The failure of two quarter-inch bolts were the probable cause of a June plane crash that left one Helena Valley resident with minor injuries, according to investigators.
The National Transportation Safety Board released its findings earlier this month on the June 7, 2014 crash that flipped Jerry Maykuth’s Savannah VGW, causing extensive damage. Two bolts holding the nose wheel fork sheared during touch-and-go landings, causing the wheel to bend back and the plane to flip, the report said.
While he agrees that the bolts failed, Maykuth, who built the plane, said failure occurred due to overload rather than shearing, meaning they were undersized to withstand repeated use.
Regulations required that he only use hardware supplied by the manufacturer.
Maykuth was knocked unconscious but only required medical attention at the scene. The crash occurred on the seventh touch-and-go landing while testing the plane, he said.
“I had no sensation of anything,” Maykuth said, adding he has made more than 500 landings. “I came down and next thing I’m hanging upside down with a woman there but can’t get me out of the seat belt.”
Maykuth called it a miracle that the plane did not catch on fire because the plane slid upside down with the gas caps skidding across the turf.
“If there’d been a fire, I wouldn’t be here,” he said.
Maykuth, 80 at the time of the crash, planned to fly the plane for a few years and then sell it. He is licensed both as an FAA aircraft power plant and airframe mechanic. Early in the design phase he had concerns about the plane’s structural integrity, he said.
Maykuth started building his plane in 2011 with a hanger to house it. His first flight was on Nov. 18, 2013. Early flights were aborted due to fuel pump issues. After getting the plane flying well, he then noticed what he believes was an improper bend in the landing gear.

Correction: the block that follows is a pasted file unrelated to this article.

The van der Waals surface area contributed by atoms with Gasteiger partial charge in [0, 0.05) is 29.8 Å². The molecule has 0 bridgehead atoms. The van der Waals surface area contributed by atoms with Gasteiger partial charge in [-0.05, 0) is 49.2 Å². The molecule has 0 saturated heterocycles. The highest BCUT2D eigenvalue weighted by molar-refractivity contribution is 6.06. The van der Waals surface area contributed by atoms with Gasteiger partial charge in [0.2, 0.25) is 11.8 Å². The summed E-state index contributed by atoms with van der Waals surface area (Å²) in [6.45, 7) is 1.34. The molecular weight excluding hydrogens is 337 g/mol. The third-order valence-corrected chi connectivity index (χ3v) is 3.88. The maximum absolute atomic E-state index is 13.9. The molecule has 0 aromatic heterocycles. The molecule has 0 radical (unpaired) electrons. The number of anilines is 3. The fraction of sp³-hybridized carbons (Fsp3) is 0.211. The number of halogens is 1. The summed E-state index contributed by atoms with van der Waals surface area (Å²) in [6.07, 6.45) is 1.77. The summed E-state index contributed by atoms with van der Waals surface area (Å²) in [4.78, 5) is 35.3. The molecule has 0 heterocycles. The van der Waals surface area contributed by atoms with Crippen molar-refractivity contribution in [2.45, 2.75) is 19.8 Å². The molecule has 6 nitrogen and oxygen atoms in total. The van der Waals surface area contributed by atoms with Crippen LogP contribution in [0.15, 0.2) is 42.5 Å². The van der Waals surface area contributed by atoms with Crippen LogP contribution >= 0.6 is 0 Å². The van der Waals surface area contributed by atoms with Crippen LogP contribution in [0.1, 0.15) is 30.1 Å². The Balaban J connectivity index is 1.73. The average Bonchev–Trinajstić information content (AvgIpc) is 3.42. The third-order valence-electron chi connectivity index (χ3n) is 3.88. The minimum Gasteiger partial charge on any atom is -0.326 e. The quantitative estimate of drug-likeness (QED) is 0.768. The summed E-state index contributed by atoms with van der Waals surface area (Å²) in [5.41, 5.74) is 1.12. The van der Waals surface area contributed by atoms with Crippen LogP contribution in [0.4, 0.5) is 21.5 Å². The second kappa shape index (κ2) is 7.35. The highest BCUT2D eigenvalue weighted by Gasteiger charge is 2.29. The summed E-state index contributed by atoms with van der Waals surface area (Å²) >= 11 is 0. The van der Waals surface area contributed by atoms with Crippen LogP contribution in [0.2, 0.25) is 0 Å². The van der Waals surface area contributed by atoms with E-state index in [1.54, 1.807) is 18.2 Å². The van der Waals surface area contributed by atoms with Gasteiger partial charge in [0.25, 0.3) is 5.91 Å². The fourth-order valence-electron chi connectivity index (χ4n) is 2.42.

“When I built the aircraft the wheels tilted out, indicating the gear wasn’t strong enough,” he said.
Some measurements of the landing gear also did not meet manufacturer specifications, he said.
Maykuth also expressed concerns to the manufacturer over the size of the bolts on the landing gear, which later caused the crash, the NTSB report said.
Those concerns were ignored, and the manufacturer never issued any bulletin warning of design issues, he said.
The Savannah VGW is manufactured by Italy-based I.C.P. Srl. Attempts to contact the company for comment were not returned.
Maykuth said he may consider filing legal action against the company.
The plane is classified as a light-sport aircraft in the U.S., but an ultra-light aircraft in Italy. Italy does not investigate ultra-light crashes, Maykuth said, leaving the number of potential European crashes unknown.
The FAA and NTSB do investigate light-sport crashes. The NTSB did not travel to inspect Maykuth’s plane in person, using photos to formulate the report.
Flying a light-sport aircraft is much different than other small aircraft, he said. Because of weight, the engine must be cut closer to the ground than other aircraft to land safely, he added.
In order to become proficient in light-sport, Maykuth took more than 12 hours of instruction, he said. He began flying in college in the early 1950s, he added.
The NTSB report eliminates pilot error as the probable cause of the crash, which Maykuth appreciates in the small community of Helena area pilots, he said.
“Building a plane is something I wanted to do for 10 years,” he said. “This has been a really emotional ordeal.”